The pectolite which was chosen for examination was the well-known radiated variety from Bergen Hill, New Jersey. The mineral was in long, white needles, and apparently quite pure; but the analysis shows that it contained some carbonate as an impurity. Enough of the material was ground up to furnish a uniform sample for the entire series of experiments, and the work properly began with a complete analysis. The results obtained are as follows:
All of the water was given off at a barely visible red heat; and the figures show that practically all of it is constitutional, a fact which perhaps hardly needed reverification. The aualysis gives the accepted formula for pectolite,
Does this represent, as is commonly assumed, a true metasilicate? If it does, we should expect that ignition would split off silica proportional to the acid hydrogen, or one-sixth of the total amount. To answer this question several portions of the pectolite were sharply ignited, to complete dehydration, and then boiled each for fifteen minutes with a solution of sodium carbonate containing 250 grams to the liter. In the extract so obtained the silica was determined; and three experiments gave the following percentages:
8. 96 8.67 8. 42
One-sixth of the total silica is 8.89 per cent; and the experiments, therefore, justify the original expectation. The belief that pectolite is a metasilicate is effectively confirmed.
Upon the unignited pectolite the sodium carbonate solution has a slow decomposing action, both silica and bases being withdrawn. In two experiments fifteen minutes of boiling extracted 2.07 and 2.55 per cent of silica, and by a treatment lasting four days 4.80 per cent was taken out. With water alone similar results were obtained; the action being so rapid, although relatively slight, that pectolite, moistened, gives an immediate and deep coloration with phenol phthalein. By boiling the powdered pectolite with distilled water alone 1.65 per cent of silica was brought into solution, and the ignited mineral, similarly treated for fifteen voinutes, gave 1.78 per cent. The extraction in these cases is really an extraction of alkaline silicate, as the two following experiments prove. In A the unignited pectolite was boiled for fourteen hours with distilled water; and in B the mineral after ignition was subjected to like treatment for four hours. The dissolved matter in each case was determined, with the subjoined results:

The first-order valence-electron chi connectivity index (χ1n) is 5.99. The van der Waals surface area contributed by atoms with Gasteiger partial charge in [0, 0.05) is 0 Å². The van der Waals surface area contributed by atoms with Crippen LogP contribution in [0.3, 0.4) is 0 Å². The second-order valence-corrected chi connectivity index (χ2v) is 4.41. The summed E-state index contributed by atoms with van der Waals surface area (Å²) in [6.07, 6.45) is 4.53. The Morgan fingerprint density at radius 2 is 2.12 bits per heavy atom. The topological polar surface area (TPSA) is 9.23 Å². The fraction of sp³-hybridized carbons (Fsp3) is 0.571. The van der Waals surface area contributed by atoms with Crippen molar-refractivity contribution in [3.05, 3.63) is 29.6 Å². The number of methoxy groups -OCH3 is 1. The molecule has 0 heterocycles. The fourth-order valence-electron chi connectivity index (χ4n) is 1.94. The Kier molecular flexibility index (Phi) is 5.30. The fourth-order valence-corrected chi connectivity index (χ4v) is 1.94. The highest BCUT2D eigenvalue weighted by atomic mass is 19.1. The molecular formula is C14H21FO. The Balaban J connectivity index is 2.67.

In A, no simple ratio appears; but in B the extracted silicate approximates very nearly to the salt Na Si_03. In each instance the ratios vary widely from those of the original mineral, showing that actual decomposition and not a solution of the pectolite as such has occurred.
In the experiments upon pectolite the heating with dry ammonium chloride was omitted, for the data are already given in the original paper by Schneider and Clarke. In their experiments the mineral was thrice heated with ten times its weight of the reagent to above 3500, and then leached out with water. In the solution 20.50 per cent of lime and 6.95 of soda were found, with part of the manganese; showing that a very considerable decomposition had taken place. Possibly, by